First and foremost, I expect a lot of top prizes from them. I don't take part in every flight, but when I do, they really have to deliver. And they also have to fly prices reliably. If they are not quite so reliable, but often fly top prizes, then of course I keep them. They usually become more reliable as two-year-olds. A pigeon doesn't fly a top prize first and then not the next time because it can't do it. Either it is not as motivated or it has got a bit confused. As two-year-olds, they become more confident and firm. The experience of pigeons also plays a role. Unfortunately, we hardly talk about it here if the pigeons simply don't have enough experience. In Holland, for example, this is a big issue. People are quick to say that the pigeon just doesn't have enough experience yet.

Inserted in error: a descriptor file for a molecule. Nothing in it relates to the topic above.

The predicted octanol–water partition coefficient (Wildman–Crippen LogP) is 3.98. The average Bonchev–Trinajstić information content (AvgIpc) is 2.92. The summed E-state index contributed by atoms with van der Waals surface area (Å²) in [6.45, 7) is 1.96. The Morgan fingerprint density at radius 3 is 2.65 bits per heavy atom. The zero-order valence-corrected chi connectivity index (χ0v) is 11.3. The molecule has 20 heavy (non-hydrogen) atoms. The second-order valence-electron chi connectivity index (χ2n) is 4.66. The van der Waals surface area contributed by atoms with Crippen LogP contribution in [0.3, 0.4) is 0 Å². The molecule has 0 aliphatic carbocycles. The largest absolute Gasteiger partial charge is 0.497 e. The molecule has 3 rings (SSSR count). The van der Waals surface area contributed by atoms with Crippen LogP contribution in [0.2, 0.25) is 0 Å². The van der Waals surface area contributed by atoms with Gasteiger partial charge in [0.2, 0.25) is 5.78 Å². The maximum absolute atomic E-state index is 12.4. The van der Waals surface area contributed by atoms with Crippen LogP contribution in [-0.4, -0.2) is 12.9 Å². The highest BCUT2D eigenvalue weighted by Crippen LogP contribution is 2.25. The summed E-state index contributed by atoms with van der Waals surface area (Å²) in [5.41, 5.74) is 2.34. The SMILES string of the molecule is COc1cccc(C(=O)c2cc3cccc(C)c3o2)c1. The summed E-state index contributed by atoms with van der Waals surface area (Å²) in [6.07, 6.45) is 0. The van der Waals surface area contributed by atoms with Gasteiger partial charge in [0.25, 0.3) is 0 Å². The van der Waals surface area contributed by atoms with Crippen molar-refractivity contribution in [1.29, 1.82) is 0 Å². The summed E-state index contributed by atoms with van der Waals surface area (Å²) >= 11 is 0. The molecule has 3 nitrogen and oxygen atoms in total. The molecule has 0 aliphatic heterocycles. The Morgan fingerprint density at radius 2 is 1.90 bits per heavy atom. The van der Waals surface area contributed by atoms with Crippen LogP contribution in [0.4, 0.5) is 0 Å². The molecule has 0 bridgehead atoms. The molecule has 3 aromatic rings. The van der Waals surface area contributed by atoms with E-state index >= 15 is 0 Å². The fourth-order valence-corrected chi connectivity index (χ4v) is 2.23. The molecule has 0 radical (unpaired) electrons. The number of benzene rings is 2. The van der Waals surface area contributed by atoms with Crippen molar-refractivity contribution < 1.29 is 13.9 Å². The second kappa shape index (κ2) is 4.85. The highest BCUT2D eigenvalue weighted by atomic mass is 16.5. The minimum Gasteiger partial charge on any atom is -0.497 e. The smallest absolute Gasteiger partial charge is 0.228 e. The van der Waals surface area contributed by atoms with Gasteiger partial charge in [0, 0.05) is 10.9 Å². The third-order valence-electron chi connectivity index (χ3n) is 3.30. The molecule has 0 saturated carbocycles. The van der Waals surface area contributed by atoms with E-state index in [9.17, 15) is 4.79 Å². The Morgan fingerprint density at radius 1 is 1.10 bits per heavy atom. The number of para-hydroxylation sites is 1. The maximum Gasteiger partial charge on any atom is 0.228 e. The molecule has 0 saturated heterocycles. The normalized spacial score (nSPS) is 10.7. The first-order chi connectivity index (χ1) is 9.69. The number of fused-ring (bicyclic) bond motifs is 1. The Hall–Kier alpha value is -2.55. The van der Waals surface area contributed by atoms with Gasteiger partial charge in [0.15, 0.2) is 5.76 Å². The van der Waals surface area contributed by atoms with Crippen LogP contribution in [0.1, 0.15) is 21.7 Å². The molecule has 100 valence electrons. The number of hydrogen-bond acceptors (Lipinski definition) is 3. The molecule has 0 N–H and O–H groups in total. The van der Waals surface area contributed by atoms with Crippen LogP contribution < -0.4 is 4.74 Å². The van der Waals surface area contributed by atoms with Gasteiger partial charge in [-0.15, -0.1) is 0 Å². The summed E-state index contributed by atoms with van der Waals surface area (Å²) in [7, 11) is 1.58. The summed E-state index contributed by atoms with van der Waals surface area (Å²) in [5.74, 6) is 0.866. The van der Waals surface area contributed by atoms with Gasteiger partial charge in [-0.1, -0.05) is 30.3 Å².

Then they travel 50 or 80 kilometres to race the pigeons somewhere else where races are still taking place. Because there are so few young bird races here, the pigeons don't have the chance to gain much experience, so it's impossible to say anything about the pigeons' abilities. Sometimes the weather doesn't play ball, or people are just cautious. And if they are over-cautious, they lose most of their yearlings the following year. Some also stop racing youngsters prematurely and then only have a few left. As yearlings they still have them at the beginning, but in the end the good ones prevail. Even pigeons that are not so strong at the beginning become more and more confident in June and fly more tops accordingly. When I have pigeons like my "509", which achieved over 690 As-P. on seven skilful tours, or its brother "518" with 677 As-P., plus the pigeon "653" with seven prizes and 639 As-P., then that is an outstanding performance for pigeons. There are others who have 12 prizes and still only 600 or 700 As-P., and they say: "That's a good one." Of course, such a pigeon is not bad either, it depends on what a fancier expects from his pigeons.